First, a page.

You Didn’t Build That…And Other Misquotes by the GOP

Posted: August 31, 2012 in Politics

With the Republican National Convention in full swing, the big players of the party came out to support their cause. Condoleezza Rice, Rand Paul, John McCain, Tim Pawlenty, Chris Christie, Mike Huckabee, Paul Ryan and (of course) Mitt Romney lead the way for the convention speeches. Even Ann Romney came out to throw in her support. One of the major problems is that they, as a political party, have rallied around a misquote by Obama that puts their whole convention into question.

On July 13th, Obama was in Roanoke, VA giving a speech to support his cause for November. In a section of the speech where he was commenting on the success of American business, he talked about how successful businesses have humble beginnings. Teachers help to inspire. Somebody had to build the roads and bridges for access. Then he followed up those statements with “if you’ve got a business-you didn’t build that. Somebody else made that happen.” He continued to talk about government programs helping to create the beginnings of the internet. The thing is that if you stop right there, it is still easy to misconstrue the context. Even the internet comment falls in the realm of government support is the only way to make big things happen.

If you go a step further, here is what Obama said…

“The point is, is that when we succeed, we succeed because of our individual initiative, but also because we do things together. There are some things, just like fighting fires, we don’t do on our own. I mean, imagine if everybody had their own fire service. That would be a hard way to organize fighting fires.

“So we say to ourselves, ever since the founding of this country, you know what, there are some things we do better together. That’s how we funded the G.I. Bill. That’s how we created the middle class. That’s how we built the Golden Gate Bridge or the Hoover Dam. That’s how we invented the Internet. That’s how we sent a man to the moon. We rise or fall together as one nation and as one people, and that’s the reason I’m running for President — because I still believe in that idea. You’re not on your own, we’re in this together.”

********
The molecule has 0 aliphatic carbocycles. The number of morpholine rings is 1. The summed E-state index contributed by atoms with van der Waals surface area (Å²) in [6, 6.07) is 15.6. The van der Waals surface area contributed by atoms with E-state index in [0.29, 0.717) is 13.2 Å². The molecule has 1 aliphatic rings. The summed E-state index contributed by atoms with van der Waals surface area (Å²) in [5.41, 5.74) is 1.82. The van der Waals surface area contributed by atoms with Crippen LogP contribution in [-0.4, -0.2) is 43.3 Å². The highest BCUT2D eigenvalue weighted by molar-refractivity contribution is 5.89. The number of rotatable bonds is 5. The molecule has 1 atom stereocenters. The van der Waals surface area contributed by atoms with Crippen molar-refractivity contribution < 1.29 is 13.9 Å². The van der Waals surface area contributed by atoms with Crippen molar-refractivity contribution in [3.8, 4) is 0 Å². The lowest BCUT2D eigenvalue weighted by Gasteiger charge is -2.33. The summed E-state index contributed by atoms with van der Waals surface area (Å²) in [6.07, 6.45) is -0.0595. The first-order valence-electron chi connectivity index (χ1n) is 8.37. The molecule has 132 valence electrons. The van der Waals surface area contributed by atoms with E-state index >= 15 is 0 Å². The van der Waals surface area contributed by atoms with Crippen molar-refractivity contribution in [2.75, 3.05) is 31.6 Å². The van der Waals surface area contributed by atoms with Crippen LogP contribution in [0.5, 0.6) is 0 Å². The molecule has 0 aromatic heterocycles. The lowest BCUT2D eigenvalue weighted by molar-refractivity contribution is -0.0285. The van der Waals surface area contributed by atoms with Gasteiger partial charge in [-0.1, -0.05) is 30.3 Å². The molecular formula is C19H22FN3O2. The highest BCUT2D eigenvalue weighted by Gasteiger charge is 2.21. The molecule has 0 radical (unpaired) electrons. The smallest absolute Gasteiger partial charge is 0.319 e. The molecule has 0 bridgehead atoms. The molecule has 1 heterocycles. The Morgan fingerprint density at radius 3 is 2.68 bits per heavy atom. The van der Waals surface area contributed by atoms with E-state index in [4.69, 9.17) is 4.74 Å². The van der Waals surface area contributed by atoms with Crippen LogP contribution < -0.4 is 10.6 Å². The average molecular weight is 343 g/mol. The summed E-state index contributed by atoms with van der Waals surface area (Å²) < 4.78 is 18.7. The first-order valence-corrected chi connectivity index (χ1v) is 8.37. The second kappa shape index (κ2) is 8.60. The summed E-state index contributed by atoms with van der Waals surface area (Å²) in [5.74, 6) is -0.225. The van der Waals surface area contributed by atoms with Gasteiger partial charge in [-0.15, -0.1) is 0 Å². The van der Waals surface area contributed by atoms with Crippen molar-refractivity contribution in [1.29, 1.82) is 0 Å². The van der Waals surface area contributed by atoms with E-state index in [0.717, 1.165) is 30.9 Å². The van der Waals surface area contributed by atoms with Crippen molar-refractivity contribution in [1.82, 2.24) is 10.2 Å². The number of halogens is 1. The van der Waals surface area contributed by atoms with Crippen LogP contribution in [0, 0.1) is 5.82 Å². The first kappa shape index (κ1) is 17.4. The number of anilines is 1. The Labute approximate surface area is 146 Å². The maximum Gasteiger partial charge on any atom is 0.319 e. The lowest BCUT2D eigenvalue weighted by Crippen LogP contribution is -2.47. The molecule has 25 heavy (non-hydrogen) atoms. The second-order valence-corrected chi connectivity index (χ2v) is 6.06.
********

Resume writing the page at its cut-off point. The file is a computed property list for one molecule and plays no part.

Obama’s speech was focused on a combination of individual achievement and collective support. Our nation will only be successful if great ideas are given community support, even if that means government support. It is here that the debate should have remained, and not on a misquoted sound byte. It is here where the Republican party could show legitimacy in their message. I actually agree that the government, whether federal or state, supports a number of great programs and initiatives that move our nation forward. The GOP could spend their effort talking about private enterprise being the area that needs to step up to help support the growth of the nation and move away from federal support. This would still mean the loss of many beneficial programs, but that is what Republicans believe.

The DNC is not much better in the realm of context stretching and mudslinging, but it is truly pathetic when a party rallies around a misinterpreted quote. Seriously…

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